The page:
ENEMY of My ENEMY Keeping Iran Cornered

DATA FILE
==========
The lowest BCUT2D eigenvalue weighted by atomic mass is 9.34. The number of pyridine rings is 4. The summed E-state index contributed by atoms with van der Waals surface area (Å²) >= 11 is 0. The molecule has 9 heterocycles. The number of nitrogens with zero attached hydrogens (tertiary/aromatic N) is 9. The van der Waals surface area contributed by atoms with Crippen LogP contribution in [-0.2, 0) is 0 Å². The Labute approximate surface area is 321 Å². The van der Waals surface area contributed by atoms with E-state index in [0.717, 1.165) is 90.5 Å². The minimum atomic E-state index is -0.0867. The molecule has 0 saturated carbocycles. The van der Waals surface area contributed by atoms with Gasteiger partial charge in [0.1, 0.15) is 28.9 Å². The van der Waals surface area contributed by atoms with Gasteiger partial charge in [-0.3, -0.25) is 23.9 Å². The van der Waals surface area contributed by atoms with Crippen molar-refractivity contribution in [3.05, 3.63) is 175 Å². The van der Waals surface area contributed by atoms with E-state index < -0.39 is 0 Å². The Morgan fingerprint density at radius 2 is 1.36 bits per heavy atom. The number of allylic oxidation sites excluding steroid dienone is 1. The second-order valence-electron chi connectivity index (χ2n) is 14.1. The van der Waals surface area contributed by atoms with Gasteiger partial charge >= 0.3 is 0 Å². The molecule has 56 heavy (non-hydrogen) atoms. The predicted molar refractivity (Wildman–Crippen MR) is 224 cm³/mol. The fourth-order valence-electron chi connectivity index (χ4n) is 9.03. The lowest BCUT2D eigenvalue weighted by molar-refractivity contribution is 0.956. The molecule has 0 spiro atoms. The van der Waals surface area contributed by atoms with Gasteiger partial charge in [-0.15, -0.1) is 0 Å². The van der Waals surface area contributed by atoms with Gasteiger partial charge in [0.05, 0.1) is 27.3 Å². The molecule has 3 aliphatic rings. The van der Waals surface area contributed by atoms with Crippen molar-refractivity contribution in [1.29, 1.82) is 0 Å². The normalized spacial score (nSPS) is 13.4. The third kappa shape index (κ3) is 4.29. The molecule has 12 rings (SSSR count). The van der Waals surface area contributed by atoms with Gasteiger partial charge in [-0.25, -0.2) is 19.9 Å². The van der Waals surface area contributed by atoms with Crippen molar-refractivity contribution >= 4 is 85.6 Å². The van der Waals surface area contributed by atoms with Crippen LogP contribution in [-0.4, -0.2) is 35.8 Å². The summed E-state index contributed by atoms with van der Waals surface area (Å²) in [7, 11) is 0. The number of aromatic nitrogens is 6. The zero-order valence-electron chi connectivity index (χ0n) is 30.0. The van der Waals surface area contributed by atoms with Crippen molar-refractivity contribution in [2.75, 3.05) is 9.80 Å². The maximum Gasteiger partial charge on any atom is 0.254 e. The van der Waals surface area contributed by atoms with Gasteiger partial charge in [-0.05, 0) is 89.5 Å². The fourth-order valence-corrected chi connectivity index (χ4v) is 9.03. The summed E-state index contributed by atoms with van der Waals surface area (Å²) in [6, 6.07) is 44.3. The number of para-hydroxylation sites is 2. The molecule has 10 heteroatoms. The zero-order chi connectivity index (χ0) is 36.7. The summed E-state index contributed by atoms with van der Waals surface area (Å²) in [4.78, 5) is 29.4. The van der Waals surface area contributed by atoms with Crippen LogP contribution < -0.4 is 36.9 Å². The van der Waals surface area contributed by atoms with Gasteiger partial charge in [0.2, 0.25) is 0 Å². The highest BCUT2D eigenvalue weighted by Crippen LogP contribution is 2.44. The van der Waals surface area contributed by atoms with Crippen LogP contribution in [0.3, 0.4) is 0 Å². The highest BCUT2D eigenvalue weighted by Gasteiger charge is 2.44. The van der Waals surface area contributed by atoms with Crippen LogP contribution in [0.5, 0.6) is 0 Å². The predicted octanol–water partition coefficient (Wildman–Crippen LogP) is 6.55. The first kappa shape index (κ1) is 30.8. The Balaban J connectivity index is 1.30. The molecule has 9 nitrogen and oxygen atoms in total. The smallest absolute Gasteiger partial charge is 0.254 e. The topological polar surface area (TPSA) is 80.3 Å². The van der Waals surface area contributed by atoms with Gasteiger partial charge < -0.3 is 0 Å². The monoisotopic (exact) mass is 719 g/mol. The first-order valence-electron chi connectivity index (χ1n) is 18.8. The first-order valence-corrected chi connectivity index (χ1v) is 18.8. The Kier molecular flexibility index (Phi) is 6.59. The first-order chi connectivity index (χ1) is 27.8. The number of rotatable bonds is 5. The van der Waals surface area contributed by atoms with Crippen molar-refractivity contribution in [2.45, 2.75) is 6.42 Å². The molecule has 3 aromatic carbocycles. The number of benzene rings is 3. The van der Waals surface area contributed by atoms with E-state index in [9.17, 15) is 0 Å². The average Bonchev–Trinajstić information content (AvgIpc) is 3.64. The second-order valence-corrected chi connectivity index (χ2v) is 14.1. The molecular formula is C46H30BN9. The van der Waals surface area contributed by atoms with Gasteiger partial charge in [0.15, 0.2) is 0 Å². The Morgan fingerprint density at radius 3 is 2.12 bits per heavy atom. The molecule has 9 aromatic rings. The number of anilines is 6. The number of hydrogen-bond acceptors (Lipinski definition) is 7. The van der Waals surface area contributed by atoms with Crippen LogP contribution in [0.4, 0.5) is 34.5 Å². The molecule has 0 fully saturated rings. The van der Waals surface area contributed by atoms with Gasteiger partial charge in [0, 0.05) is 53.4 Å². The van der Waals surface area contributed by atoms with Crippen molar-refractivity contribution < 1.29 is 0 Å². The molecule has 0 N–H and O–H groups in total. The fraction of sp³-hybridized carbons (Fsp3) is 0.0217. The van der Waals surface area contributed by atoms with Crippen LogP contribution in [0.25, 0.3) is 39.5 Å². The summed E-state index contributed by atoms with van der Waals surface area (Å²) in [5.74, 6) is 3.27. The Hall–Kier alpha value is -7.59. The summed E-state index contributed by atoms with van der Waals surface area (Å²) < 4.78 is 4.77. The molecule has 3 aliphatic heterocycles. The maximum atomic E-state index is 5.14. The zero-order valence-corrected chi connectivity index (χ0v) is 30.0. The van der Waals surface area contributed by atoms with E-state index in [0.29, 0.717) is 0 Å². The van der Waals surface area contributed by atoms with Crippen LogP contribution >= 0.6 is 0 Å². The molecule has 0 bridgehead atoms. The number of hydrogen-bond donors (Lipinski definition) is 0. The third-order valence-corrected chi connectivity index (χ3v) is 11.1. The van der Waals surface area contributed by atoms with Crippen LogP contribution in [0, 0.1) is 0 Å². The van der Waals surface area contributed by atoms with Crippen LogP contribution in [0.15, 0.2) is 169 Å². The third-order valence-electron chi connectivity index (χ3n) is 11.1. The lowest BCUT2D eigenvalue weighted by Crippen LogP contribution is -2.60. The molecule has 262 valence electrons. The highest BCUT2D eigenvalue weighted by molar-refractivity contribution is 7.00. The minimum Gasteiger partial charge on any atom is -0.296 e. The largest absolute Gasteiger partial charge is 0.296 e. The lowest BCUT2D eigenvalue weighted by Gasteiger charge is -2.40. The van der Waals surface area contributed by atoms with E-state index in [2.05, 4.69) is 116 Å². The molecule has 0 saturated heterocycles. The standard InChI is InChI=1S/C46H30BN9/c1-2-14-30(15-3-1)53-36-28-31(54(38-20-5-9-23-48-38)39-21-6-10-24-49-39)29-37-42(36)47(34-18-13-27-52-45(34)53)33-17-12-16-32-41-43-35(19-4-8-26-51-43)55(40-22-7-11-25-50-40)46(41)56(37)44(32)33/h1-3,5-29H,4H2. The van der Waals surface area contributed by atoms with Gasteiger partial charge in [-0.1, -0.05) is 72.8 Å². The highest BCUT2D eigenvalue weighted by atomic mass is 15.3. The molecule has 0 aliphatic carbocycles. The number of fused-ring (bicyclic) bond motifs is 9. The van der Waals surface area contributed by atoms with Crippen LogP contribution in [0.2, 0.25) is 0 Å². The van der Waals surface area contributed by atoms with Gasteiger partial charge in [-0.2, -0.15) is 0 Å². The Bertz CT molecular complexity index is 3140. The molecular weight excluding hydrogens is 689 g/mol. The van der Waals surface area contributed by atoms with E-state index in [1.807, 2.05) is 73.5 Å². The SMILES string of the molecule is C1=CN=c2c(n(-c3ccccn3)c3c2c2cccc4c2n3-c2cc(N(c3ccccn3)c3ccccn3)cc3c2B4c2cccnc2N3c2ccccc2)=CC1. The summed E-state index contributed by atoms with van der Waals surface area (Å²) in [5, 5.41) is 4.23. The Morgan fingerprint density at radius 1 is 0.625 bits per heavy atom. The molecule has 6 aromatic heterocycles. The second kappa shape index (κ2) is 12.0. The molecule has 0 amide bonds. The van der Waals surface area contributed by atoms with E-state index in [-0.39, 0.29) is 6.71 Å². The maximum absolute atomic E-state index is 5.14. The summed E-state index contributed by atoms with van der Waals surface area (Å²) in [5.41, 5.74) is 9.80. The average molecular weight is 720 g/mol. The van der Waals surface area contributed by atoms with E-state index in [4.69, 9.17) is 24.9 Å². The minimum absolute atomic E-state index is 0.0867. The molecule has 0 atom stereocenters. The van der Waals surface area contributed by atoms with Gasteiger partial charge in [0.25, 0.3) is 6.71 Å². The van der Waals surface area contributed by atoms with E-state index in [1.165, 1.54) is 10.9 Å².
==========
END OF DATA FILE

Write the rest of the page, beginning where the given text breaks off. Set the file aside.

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<ul><li><p>ENEMY OF MY ENEMY: KEEPING IRAN CORNERED THROUGH SAUDI-ISRAELI STRATEGY </p><p> July 14, 2015 </p><p> Written by Dr. Matthew Crosston </p><p> Published in Middle East </p><p> 1 </p><p>inShare </p></li><li><p>The endlessly fickle oscillation of global affairs is being witnessed today by the waxing and </p><p>waning of American enthusiasm for an Iranian nuclear deal, now supposedly concluded with a </p><p>brokered agreement on July 14. But that supposition is in error. </p><p>The debate between the initial liberal excitement of rapprochement with the long-time adversary </p><p>that was always quickly countered by the expected conservative skepticism of a deal being </p><p>nothing but Persian subterfuge to sneak nuclear weapons past the nose of Western inspectors is </p><p>going to continue. The subsequent broadsides taken by said skeptics by a counter </p><p>counterpunch will also continue: failure to engage Iran will only undermine any latent local </p><p>democratic passion in-country while strengthening the true adversary the Guardian Council and </p><p>its overarching theocratic irrationality. If that has not spun your diplomatic head enough, given </p><p>that we are all supposed to be celebrating the newly concluded deal, consider these battling fear </p><p>and fantasy logics about engagement with Iran (how continuing, or not continuing, sanctions </p><p>against Iran is either incitement to create an imperial Persian tyrant or, conversely, much ado </p><p>about nothing) will ultimately be insignificant compared to how both Israel and Saudi Arabia </p><p>work strategically to keep Iran deep in its global community corner, deal or no deal. </p><p>The fear aspect comes from worrying about freeing Iran from crippling sanctions. While those </p><p>who view Iran from a more hawkish perspective lament how much influence the Shiite republic </p><p>has managed to obtain across the Middle East while weakened, they are nearly apoplectic with </p><p>the possibility of removing sanctions and actually letting Iran enter the world market and start to </p><p>develop global economic stability. The fear logic dictates that a prosperous Iran would not be </p><p>newly responsible but only more bullish and disruptive across the region. The fantasy aspect, </p><p>however, decries that the West is making too much out of Iranian desires to be a regional </p><p>military hegemon. This dismissal relies on materiel statistics that judge Iranian war-making </p><p>capability as not just obsolete and behind most of the possible regional rivals it might challenge, </p><p>but as possibly decrepit. Indeed, Saudi Arabia and Israel both massively outspend and out-invest </p><p>Iran in terms of defense and military capacity and their current standing in terms of direct </p><p>comparison is considered laughable: simply put, Saudi Arabia and Israel are modern 21st century </p><p>militaries while Iran is a mid-20th century military at best. All of this back-and-forth, however, </p><p>misses one very key aspect: it plays exactly into the geopolitically manipulative interests of </p><p>Saudi Arabia and Israel as it concerns holding Iran down. </p><p>This is not necessarily a criticism of either Saudi Arabia or Israel aiming to accomplish this goal. </p><p>Geopolitical competition is always about advantage and disadvantage and most view that game </p><p>still as zero-sum. This has been especially so in the Middle East. In the world of Intelligence </p><p>Studies, however, what matters most is gaining insight from information. And while that is </p></li><li><p>possible when the information is impartial, it becomes nearly impossible when the information is </p><p>flawed or misleading. This is what will happen in the aftermath of the nuclear deal with Iran, as </p><p>anyone who reads it will notice almost immediately that it is much more a temporary </p><p>postponement rather than a permanent solution. What I find so distasteful is not how the </p><p>interested parties are all now trying to cater and manage the information to their own national </p><p>agendas. To me, that is a basic definition of foreign affairs, albeit a somewhat callous and blunt </p><p>one. No, what is distasteful is how the United States often fails to see itself being played by </p><p>allies while being adamantly watchful against such possibilities with adversaries. The </p><p>problem, of course, is that whether you are played by friend or foe you are still, in the end, </p><p>simply PLAYED. And being played doesnt usually end up in your own favor. A recent piece </p><p>from Foreign Policy perfectly illustrates how this can be both openly evident and inexplicably </p><p>not noticed: </p><p>The Russian and Iranian position is that the Security Council resolutions rested on the </p><p>understanding that the arms embargo would be lifted once concerns regarding Irans nuclear </p><p>program were resolved. Provided that a deal is reached on Irans nuclear program, Russia and </p><p>Iran thus argue, the arms embargo loses its legal justification. The current U.S. position, </p><p>however, may be less interested in maintaining coherence with past policy than it is with </p><p>ensuring that it mitigates regional allies concern as much as possible as part of a nuclear deal </p><p>with Iran. Understandably, U.S. President Barack Obamas administration fears that undoing the </p><p>arms embargo on Iran would be a step too far for some of the United States key regional allies, </p><p>all of which but particularly Saudi Arabia threaten to undermine the administrations case </p><p>for a nuclear deal should they perceive their interests to dictate in favor of doing so. (The Myth </p><p>of the Iranian Military Giant, Foreign Policy, July 10, 2015) [bold and italics mine] </p><p>The line emphasized in bold and italics is a nod to Israeli and Saudi concerns about Iran as a </p><p>legitimate regional presence. It is not so much about military conquest or even regional defense </p><p>hegemony, which is what the original Foreign Policy piece was trying to dismiss from the </p><p>discussion table. Rather, it is acknowledgement of a very serious but more implicit reason: </p><p>namely, Saudi Arabia and Israel never want to see a Middle East that has a globally-embraced or </p><p>even slowly-integrating Iran. In Israels case, it is an obvious reference to Irans so-called foreign </p><p>policy goal to wipe the Jewish state off the map. No matter what changes happen within Iran, no </p><p>matter what reforms or constraints or inroads made against the Guardian Council, Israel will </p><p>never see Iran other than the Holocaust-denying, anti-Semitic, radical Shiite republic incapable </p><p>of ever truly altering the political course set in 1979 by the Ayatollah (Prime Minister </p><p>Netanyahus comments today only bear witness to this). </p></li><li><p>In Saudi Arabias case, it is the sometimes shrill Wahhabist concern over Shiite encroachment in </p><p>the Gulf and any perceived challenge, no matter how remote, that Iran might make against the </p><p>Ummah, the transnational Muslim community writ large. It is easy to forget the radical cleric </p><p>community within Wahhabism is not exactly tame and docile compared to the radical cleric </p><p>community within Shia Islam. We are, in essence, witnessing the battle between Gulf radical </p><p>Islam versus Persian radical Islam for the religious conscience of the region. This is not, of </p><p>course, the official diplomatic line given from the Saudi royal family in terms of its priorities or </p><p>agendas. But it is, without question, a matter of soul importance to the religious community </p><p>within Saudi Arabia. And the fact of the matter is that Saudi religious zealots do not take a back </p><p>seat to Iranian religious zealots as it concerns zealotry. America just chooses to not draw its </p><p>attention to that fact and the nuclear deal is not going to lessen this intense rivalry in the least. </p><p>And thus, back to the original quote above. What that piece fails to observe or conclude is just </p><p>how long-term damaging such a position is to the diplomatic and foreign policy credibility of the </p><p>United States. Put another, more blunt, way: it is stating that America honors or betrays its own </p><p>policies not because of coherence or rationality or justice. But rather it arbitrarily alters course </p><p>dependent upon present-day allegiances and the needs of those duly initiated into the inner </p><p>American circle. What mitigating allies concerns truly means in this case is America may </p><p>ultimately betray its promises and principles on stage today for other promises made to friends </p><p>tomorrow. It just depends on how important the friends are. And Israel and Saudi Arabia are </p><p>banking on always being very good friends. This is the true Great Game of the Middle East that </p><p>no one likes to talk about. It is a game of strategic doubletalk. What is potentially the most </p><p>frustrating in this particular context is how the Great Game might in the end actually backfire on </p><p>the long-term security of not just the Middle East region or the United States national security </p><p>agenda but of the actual nuclear deal concluded today. </p><p>Truly turning Iran, long-term, into a functioning member of the global community, not just with </p><p>its benefits but with its responsibilities and obligations, might be the only real plan that allows </p><p>the Iranian people, long-studied and long-documented as perhaps the most democratically-</p><p>knowledgeable and democratically-aspiring people within the Muslim world, to finally </p><p>reconstruct its own society in a manner that fundamentally changes the nature and the dynamic </p><p>of the region. That possibility has only an inkling of a chance if the present deal is not actively </p><p>undermined, if the powers on the stage that crafted it work in the coming years to turn what was </p><p>initially a temporary band-aid into a full-on permanent brace. And that, quite frankly, wont </p><p>happen if the two most important countries that did not have their flags on the dais today in front </p><p>of the cameras work hard to ensure this temporary solution becomes simply a confirmation of </p><p>everyones worst assumptions about Iran. Perhaps, in the end, that is exactly what Israel and </p></li><li><p>Saudi Arabia want the most. They dont want change. They want affirmation. Sometimes status </p><p>quo has its seduction. </p><p>Tagged under </p><p> Iran </p><p> United States </p><p> Israel </p><p> Saudi Arabia </p><p> Defence </p><p> Diplomacy </p><p> DR. MATTHEW CROSSTON </p><p>Matthew Crosston is Professor of Political Science, Director of the International Security and Intelligence Studies </p><p>Program, and the Miller Chair at Bellevue University </p></li></ul>